Daily Archives: June 10, 2011
In order to promote generation of power from Solar Energy, the State Government hereby makes the Rajasthan Solar Energy Policy, 2011 as attached.
SHIMLA: World Bank on Sunday signed an agreement with Himachal Pradesh government for what is to be the world’s largest and India’s first clean development mechanism (CDM) project. Under this, the bank will buy carbon credits from the new forests being developed on degraded lands under a watershed management programme. In presence of chief minister Prem Kumar Dhumal, the agreement was signed by Hurber Nove Josserand, deputy country director, World Bank, on behalf of International Bank for Reconstruction & Development: World Bank Bio Carbon Fund, and Sudripto Roy, additional chief secretary forests on behalf of the state government. The agreement would be in force till December 2018. Speaking after signing of the agreement, Josserand said the project would impact an area of 4,003.07 hectares. The figure for the area surpasses the 3,500 hectares for CDM project of China, to make it the largest project of its kind in the world.
A strategic weakness of Google(GOOG) has been complete reliance on advertising. The company has worked for years to break out of the mold. In 2010, it sank 12.8 percent of its revenue into R&D. So far, no great luck. But one new area that might prove promising is solar power.
Last year Google announced a new mirror system for concentrating solar radiation. Now Google’s patent application for the technology has surfaced and the company is hiring three technical positions for a new R&D group “to develop electricity from renewable energy sources at a cost less than coal” at “utility scale.” The question is whether the new venture will receive the support it needs as CEO Larry Page tries to more effectively focus the company’s efforts.
One problem with solar energy has been the inefficiency of conversion cells that turn light into electricity. The devices have been expensive enough that the resulting cost of electricity is too high compared to standbys like coal. That leaves one of two possible fixes: make the cells a lot cheaper, or increase efficiency.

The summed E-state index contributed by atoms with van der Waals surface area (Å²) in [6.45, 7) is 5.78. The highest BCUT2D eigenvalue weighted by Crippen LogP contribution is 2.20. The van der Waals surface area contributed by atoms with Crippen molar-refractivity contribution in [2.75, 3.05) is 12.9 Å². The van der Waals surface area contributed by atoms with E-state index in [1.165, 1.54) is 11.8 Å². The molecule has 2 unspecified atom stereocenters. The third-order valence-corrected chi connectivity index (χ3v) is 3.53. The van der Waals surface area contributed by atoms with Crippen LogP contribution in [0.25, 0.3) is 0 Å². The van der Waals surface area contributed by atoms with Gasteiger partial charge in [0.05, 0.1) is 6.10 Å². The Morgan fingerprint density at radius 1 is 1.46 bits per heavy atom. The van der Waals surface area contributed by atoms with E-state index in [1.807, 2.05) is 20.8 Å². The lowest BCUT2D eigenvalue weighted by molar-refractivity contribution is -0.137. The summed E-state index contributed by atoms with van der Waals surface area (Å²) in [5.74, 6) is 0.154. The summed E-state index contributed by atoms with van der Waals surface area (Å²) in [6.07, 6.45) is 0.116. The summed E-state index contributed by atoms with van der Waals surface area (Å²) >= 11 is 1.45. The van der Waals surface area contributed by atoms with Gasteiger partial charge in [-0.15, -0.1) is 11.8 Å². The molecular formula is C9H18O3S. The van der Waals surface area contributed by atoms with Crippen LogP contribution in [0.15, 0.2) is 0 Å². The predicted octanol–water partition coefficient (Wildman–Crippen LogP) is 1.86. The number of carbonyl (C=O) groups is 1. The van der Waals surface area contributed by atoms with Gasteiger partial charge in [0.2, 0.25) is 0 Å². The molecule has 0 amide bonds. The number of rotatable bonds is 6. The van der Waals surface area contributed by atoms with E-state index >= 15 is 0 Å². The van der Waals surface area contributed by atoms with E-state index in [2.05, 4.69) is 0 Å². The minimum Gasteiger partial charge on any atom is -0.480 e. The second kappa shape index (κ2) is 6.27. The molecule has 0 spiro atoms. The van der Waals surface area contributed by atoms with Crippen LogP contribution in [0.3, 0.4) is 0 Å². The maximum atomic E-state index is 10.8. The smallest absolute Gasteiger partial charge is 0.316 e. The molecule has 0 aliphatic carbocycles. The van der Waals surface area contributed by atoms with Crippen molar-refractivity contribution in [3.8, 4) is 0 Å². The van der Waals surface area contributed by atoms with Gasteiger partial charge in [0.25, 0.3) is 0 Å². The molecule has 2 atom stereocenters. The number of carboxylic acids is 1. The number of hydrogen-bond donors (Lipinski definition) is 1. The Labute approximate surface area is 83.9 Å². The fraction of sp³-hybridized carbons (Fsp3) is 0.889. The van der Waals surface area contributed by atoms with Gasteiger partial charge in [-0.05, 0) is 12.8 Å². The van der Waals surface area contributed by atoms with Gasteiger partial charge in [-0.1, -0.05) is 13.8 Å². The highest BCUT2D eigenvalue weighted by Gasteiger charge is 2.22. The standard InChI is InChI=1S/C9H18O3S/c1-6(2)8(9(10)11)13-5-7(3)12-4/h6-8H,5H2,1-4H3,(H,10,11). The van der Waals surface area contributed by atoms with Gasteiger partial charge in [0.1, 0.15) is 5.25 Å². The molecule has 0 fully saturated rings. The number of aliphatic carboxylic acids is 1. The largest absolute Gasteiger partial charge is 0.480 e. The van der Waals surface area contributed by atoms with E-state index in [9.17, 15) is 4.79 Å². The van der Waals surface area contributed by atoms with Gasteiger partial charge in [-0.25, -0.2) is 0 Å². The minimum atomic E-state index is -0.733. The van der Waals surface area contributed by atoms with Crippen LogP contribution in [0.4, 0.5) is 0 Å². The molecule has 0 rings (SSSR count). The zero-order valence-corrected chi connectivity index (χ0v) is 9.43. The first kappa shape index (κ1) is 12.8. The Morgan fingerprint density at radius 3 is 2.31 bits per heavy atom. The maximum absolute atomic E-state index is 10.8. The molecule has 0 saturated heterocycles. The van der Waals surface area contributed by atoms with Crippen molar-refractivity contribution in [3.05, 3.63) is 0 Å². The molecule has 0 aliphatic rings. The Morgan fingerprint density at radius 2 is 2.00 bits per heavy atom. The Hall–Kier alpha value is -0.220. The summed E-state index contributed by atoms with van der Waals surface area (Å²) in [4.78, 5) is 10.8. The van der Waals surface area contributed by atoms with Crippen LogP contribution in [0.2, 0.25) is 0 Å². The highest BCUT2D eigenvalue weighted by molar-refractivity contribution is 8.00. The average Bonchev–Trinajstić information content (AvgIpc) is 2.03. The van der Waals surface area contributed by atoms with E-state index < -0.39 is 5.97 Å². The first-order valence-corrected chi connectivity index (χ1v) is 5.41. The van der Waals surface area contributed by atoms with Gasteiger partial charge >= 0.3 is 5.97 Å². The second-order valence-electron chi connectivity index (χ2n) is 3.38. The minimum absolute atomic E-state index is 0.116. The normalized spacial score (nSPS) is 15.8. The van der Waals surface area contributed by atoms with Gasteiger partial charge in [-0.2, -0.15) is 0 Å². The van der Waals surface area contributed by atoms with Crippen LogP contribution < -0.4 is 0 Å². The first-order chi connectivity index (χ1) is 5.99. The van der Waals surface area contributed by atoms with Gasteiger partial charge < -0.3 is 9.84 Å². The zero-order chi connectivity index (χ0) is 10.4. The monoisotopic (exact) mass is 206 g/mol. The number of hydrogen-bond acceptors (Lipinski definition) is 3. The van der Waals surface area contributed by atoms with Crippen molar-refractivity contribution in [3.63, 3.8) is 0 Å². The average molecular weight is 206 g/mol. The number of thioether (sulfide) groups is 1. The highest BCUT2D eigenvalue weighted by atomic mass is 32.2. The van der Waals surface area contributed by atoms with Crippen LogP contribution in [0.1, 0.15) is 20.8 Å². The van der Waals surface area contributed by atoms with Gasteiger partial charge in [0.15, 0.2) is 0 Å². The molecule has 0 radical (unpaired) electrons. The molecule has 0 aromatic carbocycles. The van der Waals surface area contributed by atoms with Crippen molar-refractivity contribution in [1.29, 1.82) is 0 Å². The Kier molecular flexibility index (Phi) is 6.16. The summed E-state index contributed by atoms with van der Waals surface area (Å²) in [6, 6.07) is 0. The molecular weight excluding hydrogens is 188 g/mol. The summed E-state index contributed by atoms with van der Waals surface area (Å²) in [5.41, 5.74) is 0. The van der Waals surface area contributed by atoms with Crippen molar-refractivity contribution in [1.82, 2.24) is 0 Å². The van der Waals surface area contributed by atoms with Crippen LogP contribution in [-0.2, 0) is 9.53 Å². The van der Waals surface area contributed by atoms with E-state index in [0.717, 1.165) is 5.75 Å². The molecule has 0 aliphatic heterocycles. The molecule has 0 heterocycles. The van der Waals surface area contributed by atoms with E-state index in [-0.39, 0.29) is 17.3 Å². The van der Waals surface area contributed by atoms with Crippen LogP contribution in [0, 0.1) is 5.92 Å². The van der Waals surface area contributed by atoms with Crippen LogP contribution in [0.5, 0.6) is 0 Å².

Google is clearly going down the efficiency road with a strategy to increase the amount of light hitting a device and boost the resulting amount of energy. The patent application is for a heliostat system that keeps mirrors trained on a device that receives the light. The twist is that Google’s system uses a camera to measure the brightness of the light and appropriately adjust the collector mirrors.
But the specifics of the device are almost beside the point. Google has had a practical interest in energy costs for years, given the amounts it uses in server farms. The company has invested in energy firms for some time and has also indulged in some energy-related development before, like its PowerMeter software. In addition, Google conducts R&D for its own infrastructure, like developing its own storage technology.
Getting into solar power that the company could apply to its data centers seems like an extension of efforts. But this is a significant shift. The planned hires — a technical program manager for the heliostat project, as well as a renewable energy engineer and mechanical engineer — may be small potatoes for the company, but they underscore how Google may be taking the topic more seriously.